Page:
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By Congressman Kweisi Mfume
The chronicles of human history have always contained chapters depicting martyrs whose legacies are crafted through their selfless sacrifice. For most of these figures, their physical lives were finite, from birth until death. The effects their lives have on the world after they depart continue their story in spirit. But for Henrietta Lacks, even after she took her tragic last breath, microscopic pieces of her physical body that, I believe, are a part of a Divine miracle have remained and forever changed countless lives through their medical applications.
Henrietta Lack’s tale is one of a saving grace in the scientific community, discovered by what some call chance, but I deem as fate. Despite questionable moral implications surrounding the aftermath of her medical care, it was Ms. Lacks’ destiny to serve as a martyr saving the lives of those whom she would never meet, and who in turn would never be able to share their thanks. So, this imposes the question, how can we collectively and fittingly show our gratitude to Ms. Henrietta Lacks for her impact on the world?
On March 15, I introduced legislation to answer this very question, by posthumously honoring the immortal life of Henrietta Lacks with a Congressional Gold Medal.
Ms. Lacks was born in Roanoke, Va. in 1920, and later moved to Baltimore, Md. with her family. In 1951, at the age of 31, she sought treatment from the Johns Hopkins Hospital for prolonged bleeding. At the time, the hospital was one of few that would treat African Americans. Shortly after her admission to the hospital, she was diagnosed with aggressive cervical cancer that would lead to her unfortunate death only eight months later.
While being treated, the hospital collected samples of Henrietta’s cells. Her cells, labeled “HeLa cells,” were a medical revelation, reproducing at a high rate and capable of dividing numerous times without dying.
This breakthrough resulted in Ms. Lacks’ cells becoming a revolutionary medicinal tool, used to develop the polio vaccine and advance treatments for cancer, HIV/AIDS, Parkinson’s disease, leukemia, hemophilia, and others. In addition, her cells have contributed to breakthroughs in cloning, in vitro fertilization, gene mapping, and many more functionalities.
While her cells will remain immortalized in the medical field, Ms. Lacks’ story must endure as well, for her tale is one of tremendous sacrifice amongst tragedy. It was unbeknownst to Lacks and her family, without their consent, that her cells were stored by the hospital. While technically allowed by law, the doctors and administrators’ actions prompted understandable privacy concerns for the Lacks family, whose genetic information was literally under the microscope for the whole world to see. Historical cases of medical exploitation against racial minorities, such as the case of Ms. Lacks as well as the Tuskegee experiments, have resulted in low enrollment in clinical trials designed for healthcare research.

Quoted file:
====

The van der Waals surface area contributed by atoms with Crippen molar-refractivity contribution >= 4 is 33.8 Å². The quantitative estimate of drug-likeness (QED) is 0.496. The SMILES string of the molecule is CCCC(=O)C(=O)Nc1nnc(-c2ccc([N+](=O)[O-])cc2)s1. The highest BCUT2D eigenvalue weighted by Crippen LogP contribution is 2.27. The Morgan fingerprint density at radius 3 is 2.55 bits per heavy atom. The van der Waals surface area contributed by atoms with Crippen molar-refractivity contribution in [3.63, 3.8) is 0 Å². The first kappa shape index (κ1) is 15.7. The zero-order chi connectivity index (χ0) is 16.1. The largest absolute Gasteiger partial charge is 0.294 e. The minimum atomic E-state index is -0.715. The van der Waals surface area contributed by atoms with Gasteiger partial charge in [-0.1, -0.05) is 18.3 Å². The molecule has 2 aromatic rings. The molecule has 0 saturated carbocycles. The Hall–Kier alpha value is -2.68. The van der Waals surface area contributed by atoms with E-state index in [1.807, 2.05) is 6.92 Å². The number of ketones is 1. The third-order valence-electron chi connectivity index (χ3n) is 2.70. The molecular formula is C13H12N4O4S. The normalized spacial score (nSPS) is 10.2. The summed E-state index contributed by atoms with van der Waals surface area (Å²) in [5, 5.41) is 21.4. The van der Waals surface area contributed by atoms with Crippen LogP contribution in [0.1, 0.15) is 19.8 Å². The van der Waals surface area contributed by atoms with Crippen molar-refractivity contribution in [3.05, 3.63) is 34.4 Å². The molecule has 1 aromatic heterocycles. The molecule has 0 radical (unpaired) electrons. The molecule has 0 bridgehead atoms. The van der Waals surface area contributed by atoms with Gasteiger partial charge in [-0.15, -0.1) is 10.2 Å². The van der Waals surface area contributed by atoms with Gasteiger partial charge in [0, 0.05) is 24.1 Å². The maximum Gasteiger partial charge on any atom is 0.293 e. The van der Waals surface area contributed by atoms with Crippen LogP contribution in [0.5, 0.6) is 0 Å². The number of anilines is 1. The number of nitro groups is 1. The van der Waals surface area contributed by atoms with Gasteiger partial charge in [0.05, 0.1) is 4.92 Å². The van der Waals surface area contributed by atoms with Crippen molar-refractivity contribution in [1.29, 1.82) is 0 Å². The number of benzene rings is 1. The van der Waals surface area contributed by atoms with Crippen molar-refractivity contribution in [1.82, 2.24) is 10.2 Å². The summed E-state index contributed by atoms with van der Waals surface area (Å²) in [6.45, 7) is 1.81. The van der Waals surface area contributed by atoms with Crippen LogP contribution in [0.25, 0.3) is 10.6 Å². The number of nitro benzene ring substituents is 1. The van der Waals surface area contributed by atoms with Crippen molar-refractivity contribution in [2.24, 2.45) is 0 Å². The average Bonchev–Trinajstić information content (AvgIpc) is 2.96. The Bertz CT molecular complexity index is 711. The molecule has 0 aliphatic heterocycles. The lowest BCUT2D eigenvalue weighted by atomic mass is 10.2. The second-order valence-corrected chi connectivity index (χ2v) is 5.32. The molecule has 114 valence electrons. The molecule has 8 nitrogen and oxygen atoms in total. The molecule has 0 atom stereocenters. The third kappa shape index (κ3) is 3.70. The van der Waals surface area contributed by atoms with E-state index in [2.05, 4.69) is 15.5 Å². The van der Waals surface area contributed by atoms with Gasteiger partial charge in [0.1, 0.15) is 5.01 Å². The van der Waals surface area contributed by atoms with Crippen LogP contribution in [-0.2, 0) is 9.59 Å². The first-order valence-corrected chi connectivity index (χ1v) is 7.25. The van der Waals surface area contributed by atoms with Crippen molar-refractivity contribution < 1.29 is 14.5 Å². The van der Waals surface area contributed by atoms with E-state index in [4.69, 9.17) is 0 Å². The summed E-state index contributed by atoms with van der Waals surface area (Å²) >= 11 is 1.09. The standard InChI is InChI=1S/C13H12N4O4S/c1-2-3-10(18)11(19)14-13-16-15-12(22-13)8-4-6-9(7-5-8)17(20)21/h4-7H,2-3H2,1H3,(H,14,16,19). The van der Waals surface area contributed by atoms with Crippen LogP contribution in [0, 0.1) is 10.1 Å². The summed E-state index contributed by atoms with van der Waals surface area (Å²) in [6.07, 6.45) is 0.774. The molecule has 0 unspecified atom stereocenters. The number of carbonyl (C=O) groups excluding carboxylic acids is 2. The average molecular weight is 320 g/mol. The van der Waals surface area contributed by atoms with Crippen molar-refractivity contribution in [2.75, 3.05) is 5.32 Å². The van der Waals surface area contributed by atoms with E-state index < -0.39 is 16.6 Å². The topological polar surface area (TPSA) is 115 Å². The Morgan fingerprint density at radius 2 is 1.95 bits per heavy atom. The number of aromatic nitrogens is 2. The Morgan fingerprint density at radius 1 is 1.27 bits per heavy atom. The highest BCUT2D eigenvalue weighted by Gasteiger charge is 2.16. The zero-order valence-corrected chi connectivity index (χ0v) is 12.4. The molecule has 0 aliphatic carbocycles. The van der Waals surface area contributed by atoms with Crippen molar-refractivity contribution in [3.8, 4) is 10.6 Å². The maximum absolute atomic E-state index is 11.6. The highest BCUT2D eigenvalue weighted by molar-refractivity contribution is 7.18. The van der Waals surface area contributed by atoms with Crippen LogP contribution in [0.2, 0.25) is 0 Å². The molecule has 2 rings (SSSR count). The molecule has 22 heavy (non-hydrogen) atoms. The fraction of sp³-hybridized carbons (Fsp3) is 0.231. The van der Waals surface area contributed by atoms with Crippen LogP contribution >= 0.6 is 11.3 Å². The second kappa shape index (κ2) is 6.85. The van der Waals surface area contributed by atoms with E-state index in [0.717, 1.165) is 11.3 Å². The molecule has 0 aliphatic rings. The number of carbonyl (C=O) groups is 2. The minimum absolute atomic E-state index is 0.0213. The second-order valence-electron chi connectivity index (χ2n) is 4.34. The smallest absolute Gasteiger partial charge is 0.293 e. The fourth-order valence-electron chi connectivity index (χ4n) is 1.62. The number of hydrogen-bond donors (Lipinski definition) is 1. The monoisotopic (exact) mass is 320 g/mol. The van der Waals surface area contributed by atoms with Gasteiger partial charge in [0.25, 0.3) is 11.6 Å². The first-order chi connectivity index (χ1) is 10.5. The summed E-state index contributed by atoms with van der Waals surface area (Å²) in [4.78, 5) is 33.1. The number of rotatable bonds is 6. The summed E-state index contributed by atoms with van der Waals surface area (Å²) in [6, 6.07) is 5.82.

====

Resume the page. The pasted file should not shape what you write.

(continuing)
In an effort to combat this trend, the Henrietta Lacks Enhancing Cancer Research Act was signed into law last year, an effort I spearheaded, which targets healthcare disparities amongst minorities by diversifying clinical trials to treat cancer. While this law honors the name of Ms. Lacks, and rightfully so, I have urged my colleagues to immortalize her legacy once more through a Congressional Gold Medal. The response from the Lacks family, whose opinion I so greatly value, to the congressional action I have undertaken has been both appreciative and encouraging.
“My family applauds our Congressman Kweisi Mfume for his leadership on the introduction of the bill to posthumously award a Congressional Gold Medal to my beloved mother, Henrietta Lacks,” said Lawrence Lacks, Sr., Henrietta Lacks’ eldest son.
“This year, through our family-led HELA100: The Henrietta Lacks Initiative, we commemorate 70 years since her ‘HeLa cells’ changed the world. In life, my mother gave to many in our community, and today is a full-circle moment during Women’s History Month to have Henrietta Lacks’ legacy advanced by Congressman Kweisi Mfume, who grew up just blocks away from my family,” added Mr. Lacks, Sr.
While her cells will be attributed to saving countless lives, it was at the cost of Ms. Lacks’ own survival, leaving behind her husband, five children, and generations of the Lacks family who would take great pride in hearing her story through acts of commemoration like the Congressional Gold Medal that I have introduced.
Ms. Lacks’ legacy sparks a complicated, yet necessary dialogue on scientific breakthrough, entangled with questionable ethics, yielding privacy intrusions against an African American woman. Her life is far deserving of celebration through the Congressional Gold Medal. The bestowment of this award to Ms. Lacks would encapsulate the everlasting effects started by a few microscopic cells that have transcended into conversations on race, the paradox of scientific advancement amidst sacrifice, and what it means to live forever.
Kweisi Mfume represents the Seventh Congressional District of Maryland.
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